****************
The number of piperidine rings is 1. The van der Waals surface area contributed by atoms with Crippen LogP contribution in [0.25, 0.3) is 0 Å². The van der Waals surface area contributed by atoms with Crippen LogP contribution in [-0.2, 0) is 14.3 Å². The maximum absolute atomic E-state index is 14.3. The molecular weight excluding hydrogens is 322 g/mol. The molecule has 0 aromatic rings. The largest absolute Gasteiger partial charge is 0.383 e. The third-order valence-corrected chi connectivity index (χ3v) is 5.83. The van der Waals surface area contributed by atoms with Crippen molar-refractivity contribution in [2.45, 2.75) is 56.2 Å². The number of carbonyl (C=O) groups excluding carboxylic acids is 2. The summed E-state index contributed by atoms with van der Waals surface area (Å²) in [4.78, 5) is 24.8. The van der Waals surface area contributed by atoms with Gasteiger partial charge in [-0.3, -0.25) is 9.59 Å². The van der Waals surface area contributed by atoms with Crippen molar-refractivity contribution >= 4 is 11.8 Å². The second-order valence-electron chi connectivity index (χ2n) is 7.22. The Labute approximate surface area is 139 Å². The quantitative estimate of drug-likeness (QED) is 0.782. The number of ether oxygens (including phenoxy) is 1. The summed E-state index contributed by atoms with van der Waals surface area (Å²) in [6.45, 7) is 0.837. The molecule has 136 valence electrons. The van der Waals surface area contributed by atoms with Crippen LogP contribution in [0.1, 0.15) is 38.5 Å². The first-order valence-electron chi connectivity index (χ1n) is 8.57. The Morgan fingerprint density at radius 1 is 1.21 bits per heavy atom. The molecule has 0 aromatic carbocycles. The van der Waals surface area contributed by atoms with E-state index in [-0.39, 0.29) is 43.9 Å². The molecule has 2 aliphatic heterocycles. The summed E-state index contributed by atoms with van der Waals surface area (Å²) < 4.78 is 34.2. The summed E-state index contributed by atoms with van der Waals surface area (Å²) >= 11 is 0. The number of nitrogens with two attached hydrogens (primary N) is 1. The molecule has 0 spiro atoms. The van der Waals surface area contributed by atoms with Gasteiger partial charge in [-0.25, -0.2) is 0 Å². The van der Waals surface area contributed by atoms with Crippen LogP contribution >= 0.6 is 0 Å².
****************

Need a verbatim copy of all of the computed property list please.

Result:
The number of piperidine rings is 1. The van der Waals surface area contributed by atoms with Crippen LogP contribution in [0.25, 0.3) is 0 Å². The van der Waals surface area contributed by atoms with Crippen LogP contribution in [-0.2, 0) is 14.3 Å². The maximum absolute atomic E-state index is 14.3. The molecular weight excluding hydrogens is 322 g/mol. The molecule has 0 aromatic rings. The largest absolute Gasteiger partial charge is 0.383 e. The third-order valence-corrected chi connectivity index (χ3v) is 5.83. The van der Waals surface area contributed by atoms with Crippen molar-refractivity contribution in [2.45, 2.75) is 56.2 Å². The number of carbonyl (C=O) groups excluding carboxylic acids is 2. The summed E-state index contributed by atoms with van der Waals surface area (Å²) in [4.78, 5) is 24.8. The van der Waals surface area contributed by atoms with Gasteiger partial charge in [-0.3, -0.25) is 9.59 Å². The van der Waals surface area contributed by atoms with Crippen molar-refractivity contribution >= 4 is 11.8 Å². The second-order valence-electron chi connectivity index (χ2n) is 7.22. The Labute approximate surface area is 139 Å². The quantitative estimate of drug-likeness (QED) is 0.782. The number of ether oxygens (including phenoxy) is 1. The summed E-state index contributed by atoms with van der Waals surface area (Å²) in [6.45, 7) is 0.837. The molecule has 136 valence electrons. The van der Waals surface area contributed by atoms with Crippen LogP contribution in [0.1, 0.15) is 38.5 Å². The first-order valence-electron chi connectivity index (χ1n) is 8.57. The Morgan fingerprint density at radius 1 is 1.21 bits per heavy atom. The molecule has 0 aromatic carbocycles. The van der Waals surface area contributed by atoms with E-state index in [-0.39, 0.29) is 43.9 Å². The molecule has 2 aliphatic heterocycles. The summed E-state index contributed by atoms with van der Waals surface area (Å²) < 4.78 is 34.2. The summed E-state index contributed by atoms with van der Waals surface area (Å²) >= 11 is 0. The number of nitrogens with two attached hydrogens (primary N) is 1. The molecule has 0 spiro atoms. The van der Waals surface area contributed by atoms with Gasteiger partial charge in [-0.25, -0.2) is 0 Å². The van der Waals surface area contributed by atoms with Crippen LogP contribution >= 0.6 is 0 Å².